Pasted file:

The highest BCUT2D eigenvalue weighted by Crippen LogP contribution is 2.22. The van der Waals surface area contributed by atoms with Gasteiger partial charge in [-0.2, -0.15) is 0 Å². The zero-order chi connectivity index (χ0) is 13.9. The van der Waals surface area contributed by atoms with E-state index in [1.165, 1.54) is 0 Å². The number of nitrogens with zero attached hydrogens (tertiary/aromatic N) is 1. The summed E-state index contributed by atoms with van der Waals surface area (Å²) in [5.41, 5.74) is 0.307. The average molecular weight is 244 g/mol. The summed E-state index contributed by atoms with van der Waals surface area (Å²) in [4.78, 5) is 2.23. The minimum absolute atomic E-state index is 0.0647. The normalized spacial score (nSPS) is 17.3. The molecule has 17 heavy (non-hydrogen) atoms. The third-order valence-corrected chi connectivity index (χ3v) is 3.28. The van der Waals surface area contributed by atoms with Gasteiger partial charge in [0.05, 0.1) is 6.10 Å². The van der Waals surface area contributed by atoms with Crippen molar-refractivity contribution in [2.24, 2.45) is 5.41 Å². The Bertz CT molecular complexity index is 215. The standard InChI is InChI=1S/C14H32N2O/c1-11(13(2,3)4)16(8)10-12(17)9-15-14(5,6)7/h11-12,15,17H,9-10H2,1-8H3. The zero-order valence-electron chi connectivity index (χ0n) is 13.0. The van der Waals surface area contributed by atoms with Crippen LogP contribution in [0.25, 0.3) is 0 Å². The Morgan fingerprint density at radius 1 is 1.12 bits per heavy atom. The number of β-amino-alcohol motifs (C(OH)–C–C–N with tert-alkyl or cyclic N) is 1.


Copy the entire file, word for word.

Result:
The highest BCUT2D eigenvalue weighted by Crippen LogP contribution is 2.22. The van der Waals surface area contributed by atoms with Gasteiger partial charge in [-0.2, -0.15) is 0 Å². The zero-order chi connectivity index (χ0) is 13.9. The van der Waals surface area contributed by atoms with E-state index in [1.165, 1.54) is 0 Å². The number of nitrogens with zero attached hydrogens (tertiary/aromatic N) is 1. The summed E-state index contributed by atoms with van der Waals surface area (Å²) in [5.41, 5.74) is 0.307. The average molecular weight is 244 g/mol. The summed E-state index contributed by atoms with van der Waals surface area (Å²) in [4.78, 5) is 2.23. The minimum absolute atomic E-state index is 0.0647. The normalized spacial score (nSPS) is 17.3. The molecule has 17 heavy (non-hydrogen) atoms. The third-order valence-corrected chi connectivity index (χ3v) is 3.28. The van der Waals surface area contributed by atoms with Gasteiger partial charge in [0.05, 0.1) is 6.10 Å². The van der Waals surface area contributed by atoms with Crippen molar-refractivity contribution in [2.24, 2.45) is 5.41 Å². The Bertz CT molecular complexity index is 215. The standard InChI is InChI=1S/C14H32N2O/c1-11(13(2,3)4)16(8)10-12(17)9-15-14(5,6)7/h11-12,15,17H,9-10H2,1-8H3. The zero-order valence-electron chi connectivity index (χ0n) is 13.0. The van der Waals surface area contributed by atoms with Crippen LogP contribution in [0.25, 0.3) is 0 Å². The Morgan fingerprint density at radius 1 is 1.12 bits per heavy atom. The number of β-amino-alcohol motifs (C(OH)–C–C–N with tert-alkyl or cyclic N) is 1.